There's no doubt Korea has a reputation for being on the cutting edge of beauty, introducing products like BB creams and cushion makeup to the world, with Western brands quickly catching on. Sheet masks are one of the latest Korean trends to catch fire, and Sephora's take on this type of mask is surprisingly good!
What is a sheet mask? It's a fiber mask (with cut-outs for your eyes, nose, and mouth) that's saturated in moisturizer or a mask formula and then laid on the face for a period of time and then removed. It's not a groundbreaking delivery system but it can be fun, though COMPLETELY unnecessary, it is not a better delivery system for ingredients in any way shape or form!
Honey Mask is designed to be hydrating and is recommended for dry to very dry skin. The mask is richly saturated with moisturizer, though not drippy, and it adheres easily. Sephora directs you to leave it on for 15 minutes and then take it off, but not to rinse off the moisturizer once you're done.
Because of its formula, this mask never truly "dries down" (as some do), but instead feels wet the entire time it's on. Once you take it off though, the moisturizer absorbs quickly, leaving skin feeling softer and hydrated, though not tacky. Very nice!
As for the ingredients, there are some tried-and-true emollients (among them glycerin, castor oil, aloe vera, and the honey that gives this product its name) that will soothe dry skin. It also contains fragrance so be forewarned that can be sensitizing for all skin types.
Although this is overall a good mask that does what it says, the reason it doesn't rate higher is that it would be better served by a more robust mix of beneficial ingredients (including antioxidants and skin-replenishing ingredients). Still, it's a fun product to try for a spa like experience!
- Easy to use.
- Leaves skin feeler softer and hydrated.
- Features good emollients and skin-soothing ingredients for dry skin.
- Formula would be more impressive with additional beneficial ingredients.
Sephora's first foray into skin care was back in 1994, when they offered a colorful, artfully packaged selection of bath gels. Their facial skin-care came on the scene a few years later, but for the most part wasn't worth waiting for. Sephora must not have been too pleased with these earlier versions, because lots of retooling has been done, although, sad to say, that hasn't improved on the ordinary, mundane status their products have consistently shared. Makeup is what Sephora's house brand does best. The only reason to shop this inexpensive skin-care selection is for everyday basics or the occasional impulse buy you may or may not enjoy adding to your routine. Otherwise, most of the skin-careproducts can't compete with the other brands sold in Sephora boutiques worldwide.
Note: Sephora is categorized as one that tests on animals because their products are sold in China. Although Sephora may not conduct animal testing for their products sold elsewhere, the Chinese government requires imported cosmetics be tested on animals, so foreign companies retailing there must comply. This requirement is why some brands state that they dont test on animals unless required by law. Animal rights organizations consider cosmetic companies retailed in China to be brands that test on animals, and so does the Beautypedia Research Team.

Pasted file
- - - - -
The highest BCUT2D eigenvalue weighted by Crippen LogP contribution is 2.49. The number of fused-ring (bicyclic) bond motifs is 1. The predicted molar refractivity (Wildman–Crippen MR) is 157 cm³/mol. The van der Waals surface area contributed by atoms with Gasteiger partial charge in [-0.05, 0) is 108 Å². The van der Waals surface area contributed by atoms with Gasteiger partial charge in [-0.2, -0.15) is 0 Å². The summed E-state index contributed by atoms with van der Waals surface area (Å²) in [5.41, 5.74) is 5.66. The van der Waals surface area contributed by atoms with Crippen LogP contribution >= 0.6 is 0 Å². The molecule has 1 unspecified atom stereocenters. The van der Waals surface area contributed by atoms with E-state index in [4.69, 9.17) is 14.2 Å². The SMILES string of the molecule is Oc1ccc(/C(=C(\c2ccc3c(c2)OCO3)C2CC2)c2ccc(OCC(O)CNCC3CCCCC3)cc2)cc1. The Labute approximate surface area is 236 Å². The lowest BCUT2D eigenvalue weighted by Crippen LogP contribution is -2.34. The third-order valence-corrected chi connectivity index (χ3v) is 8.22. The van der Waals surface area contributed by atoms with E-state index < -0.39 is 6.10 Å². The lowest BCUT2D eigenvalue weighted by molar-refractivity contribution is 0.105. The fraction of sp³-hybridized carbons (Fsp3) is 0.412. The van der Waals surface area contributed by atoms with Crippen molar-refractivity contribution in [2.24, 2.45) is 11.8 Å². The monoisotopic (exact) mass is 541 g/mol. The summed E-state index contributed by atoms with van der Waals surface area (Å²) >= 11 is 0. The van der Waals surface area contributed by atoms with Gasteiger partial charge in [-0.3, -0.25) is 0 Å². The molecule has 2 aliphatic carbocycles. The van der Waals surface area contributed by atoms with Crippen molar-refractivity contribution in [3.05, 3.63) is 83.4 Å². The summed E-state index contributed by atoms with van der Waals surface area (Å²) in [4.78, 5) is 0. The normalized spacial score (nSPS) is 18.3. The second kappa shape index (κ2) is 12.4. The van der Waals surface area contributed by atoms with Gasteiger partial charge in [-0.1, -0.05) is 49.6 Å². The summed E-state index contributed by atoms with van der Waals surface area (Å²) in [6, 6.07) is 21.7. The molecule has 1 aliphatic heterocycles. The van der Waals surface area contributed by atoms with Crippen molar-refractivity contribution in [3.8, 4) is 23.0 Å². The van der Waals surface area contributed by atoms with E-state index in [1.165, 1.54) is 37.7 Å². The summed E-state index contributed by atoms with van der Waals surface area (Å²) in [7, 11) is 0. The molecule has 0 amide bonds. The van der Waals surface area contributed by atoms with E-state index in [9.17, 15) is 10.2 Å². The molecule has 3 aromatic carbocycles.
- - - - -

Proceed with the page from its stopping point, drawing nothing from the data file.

For more nformation about Sephora, call (877) 737-4672 or visit www.sephora.com.
Once an incomplete line lacking such basics as foundation and concealer, Sephora's color collection has blossomed into a comprehensive group of products, most of which are priced considerably lower than products from the many other lines sold intheir boutiques. Although the low price and the selection may draw you in, not everything is worth exploring; for example, some of the products (for example the inexpensive pencils, which are not worth considering) demonstrate the old adage that sometimes you really do get what you pay for. That's not to say you have to spend a lot of money for quality makeup, but it does seem that many of Sephora's potential bargains are below average in terms of performance.
What you really should pay attention to are the pressed-powder foundation, one of the concealers, the powder blush, the liquid shimmer, and a few of the mascaras. Of course, the hallmark of this line has always been an extensive selection of makeup brushes. That still holds true, and you'll find that in this case the prices are more than fair.
More than most other makeup lines, Sephora excels with their accessory offerings. From makeup bags to train cases and on to all manner of beauty tools (from tweezers to nail clippers and manicure aids), the selection means you will assuredly find something that meets your needs. It's easy to get caught up in the variety and scope of Sephora's makeup, and testers are readily available so you can play all you want. That's great, but it doesnt compensate for a line with more than its share of average to poor products (and they change frequently, often not for the better). However, if you pay attention to the favorably rated products, you're more than likely to be very pleased.
About the Experts
The Beautypedia team consists of skin care and makeup experts personally trained by the original Cosmetics Cop and best-selling beauty author, Paula Begoun. We’re fascinated by skin care and makeup products and thrilled when they meet or exceed our expectations, but we’re also disappointed when they fail to perform as claimed, are wildly overpriced, or contain ingredients scientific research has proven can hurt skin.
Our mission has always been to help you find the best products for your skin, no matter your budget or preferences. Beautypedia’s thorough and insightful reviews cut through the hype and provide reliable recommendations for all ages, skin types, and skin tones.